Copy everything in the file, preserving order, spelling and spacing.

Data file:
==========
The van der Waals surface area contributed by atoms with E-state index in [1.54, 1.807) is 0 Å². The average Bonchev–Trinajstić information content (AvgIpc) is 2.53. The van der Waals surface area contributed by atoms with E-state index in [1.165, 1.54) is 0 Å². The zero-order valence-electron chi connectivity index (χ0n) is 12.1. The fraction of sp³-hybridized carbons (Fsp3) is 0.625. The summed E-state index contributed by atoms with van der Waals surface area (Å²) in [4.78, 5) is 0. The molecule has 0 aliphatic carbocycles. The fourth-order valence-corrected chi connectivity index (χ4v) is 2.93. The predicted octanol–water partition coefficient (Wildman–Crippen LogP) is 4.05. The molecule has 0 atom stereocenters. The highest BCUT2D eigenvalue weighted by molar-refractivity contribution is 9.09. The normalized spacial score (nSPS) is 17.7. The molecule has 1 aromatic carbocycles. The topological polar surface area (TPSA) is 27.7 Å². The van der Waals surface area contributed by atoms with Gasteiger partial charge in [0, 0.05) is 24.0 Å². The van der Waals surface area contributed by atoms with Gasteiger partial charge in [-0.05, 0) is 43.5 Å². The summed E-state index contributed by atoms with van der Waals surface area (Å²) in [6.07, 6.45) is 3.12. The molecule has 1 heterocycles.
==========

The van der Waals surface area contributed by atoms with E-state index in [1.54, 1.807) is 0 Å². The average Bonchev–Trinajstić information content (AvgIpc) is 2.53. The van der Waals surface area contributed by atoms with E-state index in [1.165, 1.54) is 0 Å². The zero-order valence-electron chi connectivity index (χ0n) is 12.1. The fraction of sp³-hybridized carbons (Fsp3) is 0.625. The summed E-state index contributed by atoms with van der Waals surface area (Å²) in [4.78, 5) is 0. The molecule has 0 aliphatic carbocycles. The fourth-order valence-corrected chi connectivity index (χ4v) is 2.93. The predicted octanol–water partition coefficient (Wildman–Crippen LogP) is 4.05. The molecule has 0 atom stereocenters. The highest BCUT2D eigenvalue weighted by molar-refractivity contribution is 9.09. The normalized spacial score (nSPS) is 17.7. The molecule has 1 aromatic carbocycles. The topological polar surface area (TPSA) is 27.7 Å². The van der Waals surface area contributed by atoms with Gasteiger partial charge in [0, 0.05) is 24.0 Å². The van der Waals surface area contributed by atoms with Gasteiger partial charge in [-0.05, 0) is 43.5 Å². The summed E-state index contributed by atoms with van der Waals surface area (Å²) in [6.07, 6.45) is 3.12. The molecule has 1 heterocycles.